The herbicidal compounds of the present invention are often best applied in conjunction with one or more other herbicides to obtain control of a wider variety of undesirable vegetation. When used in conjunction with other herbicides, the presently claimed compounds can be formulated with the other herbicide or herbicides, tank mixed with the other herbicide or herbicides, or applied sequentially with the other herbicide or herbicides. Some of the herbicides that can be employed in conjunction with the compounds of the present invention include sulfonamides such as metosulam, flumetsulam, cloransulam-methyl, diclosulam, penoxsulam and florasulam, sulfonylureas such as chlorimuron, tribenuron, sulfometuron, nicosulfuron, chlorsulfuron, amidosulfuron, triasulfuron, prosulfuron, tritosulfuron, thifensulfuron, sulfosulfuron and metsulfuron, imidazolinones such as imazaquin, imazapic, ima-zethapyr, imzapyr, imazamethabenz and imazamox, phenoxyalkanoic acids such as 2,4-D, MCPA, dichlorprop and mecoprop, pyridinyloxyacetic acids such as triclopyr and fluroxypyr, carboxylic acids such as clopyralid, picloram, 4-amino-3,6-dichloropyridine-2-carboxylic acid and dicamba, dinitroanilines such as trifluralin, benefin, benfluralin and pendimethalin, chloroacetanilides such as aiachlor, aectochlor and raetolachlor, semicarbazones (auxin transport inhibitors) such as chlorflurenol and diflufenzopyr, aryloxyphenoxypropionates such as fluazifop, haloxyfop, diclofop, clodinafop and fenoxaprop and other common herbicides including glyphosate, glufosinate, acifluorfen, bentazon, clomazone, fumiclorac, fluometuron, fomesafen, lactofen, linuron, isoproturon, simazine, norfhirazon, paraquat, diuron, diflufenican, picolinafen, cinidon, sethoxydim, tralkaxydim, quinmerac, isoxaben, bromoxynil and metribuzin. The herbicidal compounds of the present invention can, further, be used in conjunction with glyphosate and glufosinate on glyphosate-tolerant or glufosinate-tolerant crops. It is generally preferred to use the compounds of the invention in combination with herbicides that are selective for the crop being treated and which complement the spectrum of weeds controlled by these compounds at the application rate employed. It is further generally preferred to apply the compounds of the invention and other complementary herbicides at the same time, either as a combination formulation or as a tank mix.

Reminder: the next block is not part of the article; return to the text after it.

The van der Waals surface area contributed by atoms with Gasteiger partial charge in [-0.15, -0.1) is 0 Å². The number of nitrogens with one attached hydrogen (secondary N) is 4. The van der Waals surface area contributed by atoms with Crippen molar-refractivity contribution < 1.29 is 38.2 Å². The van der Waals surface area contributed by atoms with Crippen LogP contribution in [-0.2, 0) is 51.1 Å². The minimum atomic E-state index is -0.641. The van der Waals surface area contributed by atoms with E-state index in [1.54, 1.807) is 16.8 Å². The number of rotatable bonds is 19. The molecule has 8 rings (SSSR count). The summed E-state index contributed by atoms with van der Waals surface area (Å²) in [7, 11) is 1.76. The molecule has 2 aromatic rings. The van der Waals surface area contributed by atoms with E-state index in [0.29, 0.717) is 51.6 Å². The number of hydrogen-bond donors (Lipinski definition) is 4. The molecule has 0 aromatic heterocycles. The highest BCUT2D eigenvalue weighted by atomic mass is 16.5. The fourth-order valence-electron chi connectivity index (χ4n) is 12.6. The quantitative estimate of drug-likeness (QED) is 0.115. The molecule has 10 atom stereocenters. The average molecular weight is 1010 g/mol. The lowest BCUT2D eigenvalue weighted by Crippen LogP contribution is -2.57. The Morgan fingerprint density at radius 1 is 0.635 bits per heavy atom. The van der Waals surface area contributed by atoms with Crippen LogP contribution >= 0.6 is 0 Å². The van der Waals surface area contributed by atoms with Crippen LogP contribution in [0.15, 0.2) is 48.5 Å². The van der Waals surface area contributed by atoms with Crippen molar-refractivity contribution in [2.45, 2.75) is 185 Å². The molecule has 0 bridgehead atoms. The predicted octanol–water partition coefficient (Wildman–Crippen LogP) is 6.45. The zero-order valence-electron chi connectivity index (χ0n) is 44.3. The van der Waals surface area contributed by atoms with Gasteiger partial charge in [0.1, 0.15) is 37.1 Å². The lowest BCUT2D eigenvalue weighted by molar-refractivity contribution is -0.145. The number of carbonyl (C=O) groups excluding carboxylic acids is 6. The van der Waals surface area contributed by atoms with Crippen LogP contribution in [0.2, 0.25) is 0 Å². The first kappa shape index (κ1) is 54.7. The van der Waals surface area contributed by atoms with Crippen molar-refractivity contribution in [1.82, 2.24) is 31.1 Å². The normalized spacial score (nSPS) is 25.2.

The compounds of the present invention can generally be employed in combination with known herbicide safeners, such as cloquintocet, furilazole, dichlormid, benoxacor, mefenpyr-ethyl, fenclorazole-ethyl, flurazole, dainiuron, dimepiperate, tbiobencarb, fenclorim and fluxofenim, to enhance their selectivity. They can additionally be employed to control undesirable vegetation in many crops that have been made tolerant to or resistant to them or to other herbicides by genetic manipulation or by mutation and selection. For example, corn, wheat, rice, soybean, sugarbeet, cotton, canola, and other crops that have beenl made tolerant or resistant to compounds that are acetolactate synthase inhibitors in sensitive plants can be treated. Many glyphosate and glufosinate tolerant crops can be treated as well, alone or in combination with these herbicides. Some crops (e.g. cotton) have been made tolerant to auxinic herbicides such as 2,4-dichlorophenoxyacetic acid. These herbicides may be used to treat such resistant crops or other auxin tolerant crops.